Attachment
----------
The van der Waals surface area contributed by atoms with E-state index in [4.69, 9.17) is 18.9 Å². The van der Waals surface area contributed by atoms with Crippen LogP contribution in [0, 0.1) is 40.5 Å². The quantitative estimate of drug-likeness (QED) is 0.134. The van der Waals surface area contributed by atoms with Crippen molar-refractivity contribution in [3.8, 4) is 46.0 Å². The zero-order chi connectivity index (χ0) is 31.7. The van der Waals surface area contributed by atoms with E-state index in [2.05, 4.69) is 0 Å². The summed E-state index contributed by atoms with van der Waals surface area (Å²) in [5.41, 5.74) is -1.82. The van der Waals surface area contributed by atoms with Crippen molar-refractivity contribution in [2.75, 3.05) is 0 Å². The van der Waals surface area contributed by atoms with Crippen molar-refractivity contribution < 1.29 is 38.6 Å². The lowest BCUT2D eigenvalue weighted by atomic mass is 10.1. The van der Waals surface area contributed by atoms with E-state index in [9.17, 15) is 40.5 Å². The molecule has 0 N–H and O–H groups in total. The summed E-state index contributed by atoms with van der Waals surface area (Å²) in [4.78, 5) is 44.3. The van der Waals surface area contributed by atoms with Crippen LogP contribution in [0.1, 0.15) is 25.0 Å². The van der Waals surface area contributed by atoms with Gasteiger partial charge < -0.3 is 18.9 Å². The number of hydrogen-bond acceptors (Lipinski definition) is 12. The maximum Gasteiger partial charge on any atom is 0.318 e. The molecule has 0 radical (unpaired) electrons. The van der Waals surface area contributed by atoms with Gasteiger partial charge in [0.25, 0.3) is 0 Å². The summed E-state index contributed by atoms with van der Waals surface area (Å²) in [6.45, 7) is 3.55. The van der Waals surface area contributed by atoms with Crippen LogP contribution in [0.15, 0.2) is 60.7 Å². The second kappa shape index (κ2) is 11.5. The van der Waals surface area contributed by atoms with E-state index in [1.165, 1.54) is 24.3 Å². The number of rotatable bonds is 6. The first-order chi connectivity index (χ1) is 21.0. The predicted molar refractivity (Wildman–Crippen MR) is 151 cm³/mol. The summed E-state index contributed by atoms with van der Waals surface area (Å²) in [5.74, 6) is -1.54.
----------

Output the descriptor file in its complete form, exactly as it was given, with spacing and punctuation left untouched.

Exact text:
The van der Waals surface area contributed by atoms with E-state index in [4.69, 9.17) is 18.9 Å². The van der Waals surface area contributed by atoms with Crippen LogP contribution in [0, 0.1) is 40.5 Å². The quantitative estimate of drug-likeness (QED) is 0.134. The van der Waals surface area contributed by atoms with Crippen molar-refractivity contribution in [3.8, 4) is 46.0 Å². The zero-order chi connectivity index (χ0) is 31.7. The van der Waals surface area contributed by atoms with E-state index in [2.05, 4.69) is 0 Å². The summed E-state index contributed by atoms with van der Waals surface area (Å²) in [5.41, 5.74) is -1.82. The van der Waals surface area contributed by atoms with Crippen molar-refractivity contribution in [2.75, 3.05) is 0 Å². The van der Waals surface area contributed by atoms with Crippen molar-refractivity contribution < 1.29 is 38.6 Å². The lowest BCUT2D eigenvalue weighted by atomic mass is 10.1. The van der Waals surface area contributed by atoms with E-state index in [9.17, 15) is 40.5 Å². The molecule has 0 N–H and O–H groups in total. The summed E-state index contributed by atoms with van der Waals surface area (Å²) in [4.78, 5) is 44.3. The van der Waals surface area contributed by atoms with Crippen LogP contribution in [0.1, 0.15) is 25.0 Å². The van der Waals surface area contributed by atoms with Gasteiger partial charge < -0.3 is 18.9 Å². The number of hydrogen-bond acceptors (Lipinski definition) is 12. The maximum Gasteiger partial charge on any atom is 0.318 e. The molecule has 0 radical (unpaired) electrons. The van der Waals surface area contributed by atoms with Gasteiger partial charge in [0.25, 0.3) is 0 Å². The summed E-state index contributed by atoms with van der Waals surface area (Å²) in [6.45, 7) is 3.55. The van der Waals surface area contributed by atoms with Crippen LogP contribution in [0.15, 0.2) is 60.7 Å². The second kappa shape index (κ2) is 11.5. The van der Waals surface area contributed by atoms with E-state index in [1.165, 1.54) is 24.3 Å². The number of rotatable bonds is 6. The first-order chi connectivity index (χ1) is 21.0. The predicted molar refractivity (Wildman–Crippen MR) is 151 cm³/mol. The summed E-state index contributed by atoms with van der Waals surface area (Å²) in [5.74, 6) is -1.54.